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Viruses and the science of smell

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Junior Kavya Pai isn’t your typical neuroscientist. Her concern isn’t just with neurons; it’s with a mix of two unlikely candidates: viruses and smell.

Over the summer, Pai studied the islands of Calleja (IC) in mice, an area in the brain which is typically involved with smell. What she found, though, was surprising: the amygdala, the emotional center of the brain, was also inexplicably involved.

Pai used viral vectors, which can inject a chemical into specific cells. She used this viral vector to stain the islands of IC, using a green fluorescent molecule.

She expected only the IC to light up. But, surprisingly the amygdala did as well.

The lab believes that the green fluorescent protein may have moved from within the IC to the amygdala. This suggests a physical connection between the two structures and that the amygdala may somehow be involved with smell. Since the amygdala is known for its involvement in emotional reactions, memory and decision-making, the lab is unsure how it could be involved with smell processing.

When she started her research, Pai first had to learn how to perform surgery on mice. Like other researchers, she was faced with a dilemma as the coordinates of the IC were different on each mouse’s brain. To ensure accuracy, researchers use a calibrator each time with reference to other brain structures.

“[The IC] span a certain length in the brain,” she explained. “As you long as you target that length, you will get them.”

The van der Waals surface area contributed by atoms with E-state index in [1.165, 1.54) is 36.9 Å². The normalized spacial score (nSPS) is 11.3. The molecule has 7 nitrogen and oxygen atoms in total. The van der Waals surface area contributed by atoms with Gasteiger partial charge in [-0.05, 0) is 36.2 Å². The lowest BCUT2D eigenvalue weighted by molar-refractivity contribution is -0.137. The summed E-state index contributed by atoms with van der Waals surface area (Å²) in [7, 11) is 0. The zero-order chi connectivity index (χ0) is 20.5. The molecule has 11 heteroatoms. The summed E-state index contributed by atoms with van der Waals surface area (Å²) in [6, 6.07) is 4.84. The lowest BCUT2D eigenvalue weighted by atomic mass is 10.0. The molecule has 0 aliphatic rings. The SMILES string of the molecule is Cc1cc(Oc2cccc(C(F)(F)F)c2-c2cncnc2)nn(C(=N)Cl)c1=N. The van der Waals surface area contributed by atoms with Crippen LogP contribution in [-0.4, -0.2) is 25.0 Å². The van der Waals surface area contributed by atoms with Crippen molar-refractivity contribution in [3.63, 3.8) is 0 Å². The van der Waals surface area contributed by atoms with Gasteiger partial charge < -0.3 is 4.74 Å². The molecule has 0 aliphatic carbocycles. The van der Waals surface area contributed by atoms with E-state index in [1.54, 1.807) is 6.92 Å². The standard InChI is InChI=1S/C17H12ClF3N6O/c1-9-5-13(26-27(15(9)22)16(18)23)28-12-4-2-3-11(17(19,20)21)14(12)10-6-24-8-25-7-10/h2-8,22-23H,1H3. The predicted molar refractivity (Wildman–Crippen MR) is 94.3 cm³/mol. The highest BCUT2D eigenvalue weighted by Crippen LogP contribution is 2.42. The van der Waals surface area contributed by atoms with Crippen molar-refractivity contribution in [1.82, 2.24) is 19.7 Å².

Pai attempted to the lower the IC’s visibility by delivering a molecule called Caspase but was unable to complete this process. This would have allowed the lab to see how the other parts of the cortex were affected by the IC. To move further, she had to find a way to see the effects which the IC have on other portions of the brain.

She sought to accomplish this by “turning off” portions of the IC.

She still had to use a viral vector. Now, however, she is trying to insert a small channel into the IC cells’ membrane. A normal cell membrane won’t let ions through. The small ion channel, however, lets ions into the neurons, inhibiting their ability to fire.

More importantly, the specific ion channel Pai inserted only activates in the presence of light. Pai explained that she could now effectively prevent a neuron from firing simply by pointing light at it.

She plans to measure the firing of other parts of the brain, after turning the IC off. This also serves as a test run for investigating Pai’s summer discovery, the mystery of the amygdala’s involvement. She hopes to investigate the brain structure by inserting ion channels and focusing light into the amygdala, while measuring the activation in the IC. This will allow her to see how inhibiting the amygdala would affect the IC.

This may seem complicated, and Pai agrees, but she also enjoys it.

To Pai the most interesting part of smell is in the cerebral cortex, the top of the brain that processes information. She points to the lab’s questions about why and how the brain allows conscious attention of only certain smells. The lab’s interest was sparked due to the fact that the IC are known to shrink over time.

“It’s difficult to test,” she said. “It’s a complex process. I like the challenge.”

About the Writer
Kushagra Gupta, Director of Print

Kushagra Gupta is a cognitive science and biology student and is working towards a masters in medical physiology. He serves as The Observer’s The Director...

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Viruses and the science of smell